Given the safety issues with current drugs, what then is the best option for Alzheimer’s patients whose agitation becomes disruptive? Across the board, researchers said that non-pharmacological, behavioral approaches should be tried first. Such methods often work well (see Mar 2009 news story). In Porsteinsson’s study, about 25 percent of the placebo group improved markedly, compared with 40 percent of the treatment group, showing that the behavioral intervention alone provided a benefit. “We should focus on environmental, psychosocial interventions and other ways of mitigating agitation, such as distracting patients or avoiding triggers,” said co-author Lon Schneider at the University of Southern California, Los Angeles. Robert Howard at King’s College London wrote to Alzforum, “Excellent trained nursing care remains the most effective and least harmful treatment course” (see full comment below).
However, for patients with severe agitation who do not respond to behavioral interventions, many commentators supported limited, cautious use of citalopram at 20 mg while watching for side effects. “I think we need a drug, and citalopram at 20 mg represents a reasonable choice, although at this point we lack data on efficacy,” said Jeffrey Cummings at the Cleveland Clinic Lou Ruvo Center for Brain Health in Las Vegas.
Several other drugs to treat agitation in AD are currently in clinical trials, including an NIH-funded study of the antihypertensive drug prazosin (see Jan 2013 news story); a Phase 2 trial of the combination drug Nuedexta, which is approved to treat uncontrollable crying or laughing; a Phase 2 study of the small molecule scyllo inositol; and a Phase 3 study of the dopamine agonist brexpiprazole.
“I’m excited that we are actively looking for solutions for behavioral disruptions again,” Porsteinsson said, noting that research in this area lagged for nearly a decade after the health risks of the atypical antipsychotic drugs were revealed.—Madolyn Bowman Rogers.
- More Trouble for Atypical Antipsychotics—Dementia Patients at Risk
- Antipsychotics on Trial Again—DART-AD Confirms Increased Mortality
- Rethinking Antipsychotics for Alzheimer Patients—Again
- Donepezil BeCALMed? Drug Fails to Relieve Agitation
- Chicago: AD and Epilepsy—Lessons from the Clinic, Animals
- CADRES Trial—Tempering Agitation by Non-pharmacological Means
- NIH Funds Four Clinical Trials in ADCS Renewal
- Nyth AL, Gottfries CG. The clinical efficacy of citalopram in treatment of emotional disturbances in dementia disorders. A Nordic multicentre study. Br J Psychiatry. 1990 Dec;157:894-901. PubMed.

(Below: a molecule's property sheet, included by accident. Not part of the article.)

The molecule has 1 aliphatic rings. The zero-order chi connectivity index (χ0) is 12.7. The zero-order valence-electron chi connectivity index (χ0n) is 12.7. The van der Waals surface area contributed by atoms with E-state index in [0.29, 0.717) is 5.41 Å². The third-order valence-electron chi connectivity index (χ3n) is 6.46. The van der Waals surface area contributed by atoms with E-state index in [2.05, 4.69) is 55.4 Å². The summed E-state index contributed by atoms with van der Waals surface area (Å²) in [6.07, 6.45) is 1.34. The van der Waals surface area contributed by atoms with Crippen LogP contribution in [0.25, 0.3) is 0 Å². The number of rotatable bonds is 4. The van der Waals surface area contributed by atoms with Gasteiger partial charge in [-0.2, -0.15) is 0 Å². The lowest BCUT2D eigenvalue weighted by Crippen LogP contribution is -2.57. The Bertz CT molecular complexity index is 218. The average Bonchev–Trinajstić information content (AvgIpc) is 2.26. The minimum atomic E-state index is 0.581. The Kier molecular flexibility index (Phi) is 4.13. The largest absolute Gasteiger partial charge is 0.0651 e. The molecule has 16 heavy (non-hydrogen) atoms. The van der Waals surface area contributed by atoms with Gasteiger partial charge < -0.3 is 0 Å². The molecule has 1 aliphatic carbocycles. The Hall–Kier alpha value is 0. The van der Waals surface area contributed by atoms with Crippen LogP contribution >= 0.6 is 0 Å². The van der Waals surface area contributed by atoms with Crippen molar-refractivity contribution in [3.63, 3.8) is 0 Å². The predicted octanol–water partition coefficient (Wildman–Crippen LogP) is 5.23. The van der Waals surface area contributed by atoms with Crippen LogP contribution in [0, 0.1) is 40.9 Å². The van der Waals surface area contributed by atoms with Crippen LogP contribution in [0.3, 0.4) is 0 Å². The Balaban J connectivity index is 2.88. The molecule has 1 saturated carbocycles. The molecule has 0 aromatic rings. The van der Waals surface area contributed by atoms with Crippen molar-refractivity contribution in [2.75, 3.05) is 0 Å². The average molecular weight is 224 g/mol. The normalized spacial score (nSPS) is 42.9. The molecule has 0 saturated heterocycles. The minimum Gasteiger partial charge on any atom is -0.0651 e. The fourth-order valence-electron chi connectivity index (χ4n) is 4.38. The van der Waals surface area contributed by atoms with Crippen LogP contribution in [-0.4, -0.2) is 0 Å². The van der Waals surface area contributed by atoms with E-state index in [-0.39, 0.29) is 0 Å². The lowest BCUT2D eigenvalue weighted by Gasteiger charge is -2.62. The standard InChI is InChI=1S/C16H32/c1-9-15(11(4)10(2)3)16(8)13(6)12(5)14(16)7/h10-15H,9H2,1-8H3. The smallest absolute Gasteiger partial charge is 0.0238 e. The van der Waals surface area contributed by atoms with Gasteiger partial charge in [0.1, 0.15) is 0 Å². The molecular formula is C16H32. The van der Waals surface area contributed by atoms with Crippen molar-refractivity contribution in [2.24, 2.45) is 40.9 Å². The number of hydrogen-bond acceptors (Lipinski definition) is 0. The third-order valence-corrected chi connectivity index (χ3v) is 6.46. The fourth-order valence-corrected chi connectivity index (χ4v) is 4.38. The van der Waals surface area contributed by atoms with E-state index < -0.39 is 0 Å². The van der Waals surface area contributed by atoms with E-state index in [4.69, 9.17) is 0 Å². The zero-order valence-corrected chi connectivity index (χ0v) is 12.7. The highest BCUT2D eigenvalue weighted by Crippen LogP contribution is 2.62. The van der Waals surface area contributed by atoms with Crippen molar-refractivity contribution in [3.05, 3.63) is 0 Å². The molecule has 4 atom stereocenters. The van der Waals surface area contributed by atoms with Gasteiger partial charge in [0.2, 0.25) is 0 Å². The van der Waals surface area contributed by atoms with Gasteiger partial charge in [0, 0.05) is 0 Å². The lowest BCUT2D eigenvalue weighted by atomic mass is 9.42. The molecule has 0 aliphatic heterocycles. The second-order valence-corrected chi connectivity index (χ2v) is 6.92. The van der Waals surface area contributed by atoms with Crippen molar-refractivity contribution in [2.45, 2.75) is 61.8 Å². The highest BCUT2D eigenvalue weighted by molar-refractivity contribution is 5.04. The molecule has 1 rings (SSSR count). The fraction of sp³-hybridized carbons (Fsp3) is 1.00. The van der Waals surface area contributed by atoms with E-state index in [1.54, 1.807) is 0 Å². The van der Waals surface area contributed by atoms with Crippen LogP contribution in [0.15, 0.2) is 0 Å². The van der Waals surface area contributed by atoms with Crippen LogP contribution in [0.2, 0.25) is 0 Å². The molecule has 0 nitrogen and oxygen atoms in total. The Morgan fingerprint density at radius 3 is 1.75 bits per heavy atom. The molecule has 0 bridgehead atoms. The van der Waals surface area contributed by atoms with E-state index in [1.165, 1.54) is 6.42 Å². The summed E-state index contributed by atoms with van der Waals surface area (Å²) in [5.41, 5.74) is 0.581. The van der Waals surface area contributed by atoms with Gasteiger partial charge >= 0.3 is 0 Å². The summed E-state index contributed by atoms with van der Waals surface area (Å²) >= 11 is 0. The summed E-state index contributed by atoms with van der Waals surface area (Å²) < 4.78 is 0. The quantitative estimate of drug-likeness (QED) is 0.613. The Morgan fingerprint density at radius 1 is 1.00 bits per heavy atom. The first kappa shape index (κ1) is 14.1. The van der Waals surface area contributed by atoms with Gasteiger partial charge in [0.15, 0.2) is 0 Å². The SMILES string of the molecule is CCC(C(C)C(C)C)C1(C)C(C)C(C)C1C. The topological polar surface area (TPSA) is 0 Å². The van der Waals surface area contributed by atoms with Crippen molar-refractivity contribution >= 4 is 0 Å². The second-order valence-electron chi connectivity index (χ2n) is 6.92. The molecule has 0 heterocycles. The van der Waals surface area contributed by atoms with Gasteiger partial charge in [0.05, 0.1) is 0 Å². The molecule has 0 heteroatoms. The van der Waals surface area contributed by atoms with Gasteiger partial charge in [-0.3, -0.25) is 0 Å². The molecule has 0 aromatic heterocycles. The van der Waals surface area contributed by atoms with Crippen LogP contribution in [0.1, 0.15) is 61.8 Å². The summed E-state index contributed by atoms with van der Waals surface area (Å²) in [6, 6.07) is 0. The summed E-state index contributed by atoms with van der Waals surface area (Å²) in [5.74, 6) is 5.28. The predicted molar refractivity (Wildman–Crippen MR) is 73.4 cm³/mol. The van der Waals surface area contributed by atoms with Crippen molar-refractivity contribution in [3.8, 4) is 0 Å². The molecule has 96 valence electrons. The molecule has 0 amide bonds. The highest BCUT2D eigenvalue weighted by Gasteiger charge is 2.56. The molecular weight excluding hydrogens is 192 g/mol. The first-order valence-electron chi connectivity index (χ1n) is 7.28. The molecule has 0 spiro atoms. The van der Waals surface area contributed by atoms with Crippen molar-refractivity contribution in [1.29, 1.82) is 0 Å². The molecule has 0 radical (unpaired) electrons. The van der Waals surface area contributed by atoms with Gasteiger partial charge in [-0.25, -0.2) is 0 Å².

- Ragneskog H, Eriksson S, Karlsson I, Gottfries CG. Long-term treatment of elderly individuals with emotional disturbances: an open study with citalopram. Int Psychogeriatr. 1996;8(4):659-68. PubMed.
- Porsteinsson AP, Drye LT, Pollock BG, Devanand DP, Frangakis C, Ismail Z, Marano C, Meinert CL, Mintzer JE, Munro CA, Pelton G, Rabins PV, Rosenberg PB, Schneider LS, Shade DM, Weintraub D, Yesavage J, Lyketsos CG, CitAD Research Group. Effect of citalopram on agitation in Alzheimer disease: the CitAD randomized clinical trial. JAMA. 2014 Feb 19;311(7):682-91. PubMed.
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King's College London
This is an important study, well-conducted by a “dream team” of U.S. researchers in the area. I expect that it will have a major impact upon practice in the field. Having said this, citalopram is clearly not a magic bullet for the treatment of agitation in AD. It joins a list of agents that have shown statistically significant superiority over placebo in the treatment of behavioral symptoms in dementia. But, as for the other agents, the benefits compared with placebo only just scraped over the margins of what might be considered a clinically significant difference. The field still needs to look for treatments that convincingly improve these distressing symptoms in a way that impacts positively on the experience of patients and their caregivers. Agitation is such a compound symptom that it is unlikely that there will be a pharmacological solution. Excellent trained nursing care remains the most effective and least harmful treatment course.
As regards safety, we only discovered the risks associated with the use of atypical antipsychotics in this indication from trial databases that were an order of magnitude larger than what is available from this study, so I think it is too early to comment on safety. The significance of the prolonged QT interval seen in 1 of 8 treated patients isn’t yet apparent. I suspect that the cognition difficulty may have more to do with the placebo patients improving their MMSE score (change over nine weeks 14.4 to 15.33), rather than citalopram patients worsening their score (17.0 to 16.83). I’d be relaxed about this.View all comments by Robert Howard